Sarkozy vows to ban the burqaBy DPA, IANS
Wednesday, March 24, 2010
PARIS - French President Nicolas Sarkozy vowed Wednesday to introduce a law to ban the burqa in France, saying that the all-body Islamic veil was an insult to women.
The declaration was part of a major policy speech intended as a response to his party’s defeat in Sunday’s regional elections, which has shaken his position and worried his conservative allies.
“The all-body veil is contrary to the dignity of women. The answer is to ban it. The government will introduce a bill to ban it that conforms to the principles of our laws,” Sarkozy told journalists in Paris.
To underscore the weakness of the French right and his own, a poll made public Wednesday showed that nearly six of 10 French voters wanted the left to win the 2012 presidential election.
The speech was addressed as much to French voters as to the growing chorus of dissident voices within his UMP party that counseled him to slow down his reforms and change other policies.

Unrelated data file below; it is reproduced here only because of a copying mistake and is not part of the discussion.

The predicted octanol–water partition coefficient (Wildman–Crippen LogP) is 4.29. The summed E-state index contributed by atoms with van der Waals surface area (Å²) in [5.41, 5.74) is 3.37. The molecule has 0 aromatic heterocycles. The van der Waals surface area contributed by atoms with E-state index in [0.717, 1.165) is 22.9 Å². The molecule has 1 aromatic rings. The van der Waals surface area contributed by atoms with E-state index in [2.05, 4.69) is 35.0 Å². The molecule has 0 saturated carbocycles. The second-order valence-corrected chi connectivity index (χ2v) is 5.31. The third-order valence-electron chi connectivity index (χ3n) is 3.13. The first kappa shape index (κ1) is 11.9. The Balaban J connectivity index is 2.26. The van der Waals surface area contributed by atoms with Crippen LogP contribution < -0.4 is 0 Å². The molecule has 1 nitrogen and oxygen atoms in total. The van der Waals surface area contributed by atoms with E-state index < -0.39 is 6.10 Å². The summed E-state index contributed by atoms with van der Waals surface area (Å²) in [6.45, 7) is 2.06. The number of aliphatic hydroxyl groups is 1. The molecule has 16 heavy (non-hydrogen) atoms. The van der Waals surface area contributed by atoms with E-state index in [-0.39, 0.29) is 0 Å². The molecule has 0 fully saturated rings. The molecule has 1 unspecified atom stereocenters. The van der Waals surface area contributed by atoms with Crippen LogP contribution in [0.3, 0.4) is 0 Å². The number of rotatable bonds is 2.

Sarkozy’s response was a firm no.
“Nothing would be worse than to change direction because of the agitation caused by elections,” he said. “We must continue the reforms. To stop now would be to ruin of what has been accomplished.”
Sarkozy also rejected calls from within his own camp to end his policy of offering government jobs to members of the opposition. He said a plurality of views and “the spirit of a denial of partisanship” were in France’s interests.
The French president laid out his priorities for the final two years of his term. These included the maintenance of European subsidies for farmers, a reform of the French pension system and stiffer punishment for criminals.
Regarding the EU’s common agricultural policy (CAP), which provides large subsidies to French farmers, Sarkozy said he was willing “to risk a European crisis” rather than see the subsidies end.
He also said that France’s system of funding pensions was running “a deficit that continues to grow”, and that “just and necessary measures” to reform it would be introduced within six months.
On Tuesday, hundreds of thousands of public sector workers marched through the streets in some 180 cities to protest Sarkozy’s pension reform plans.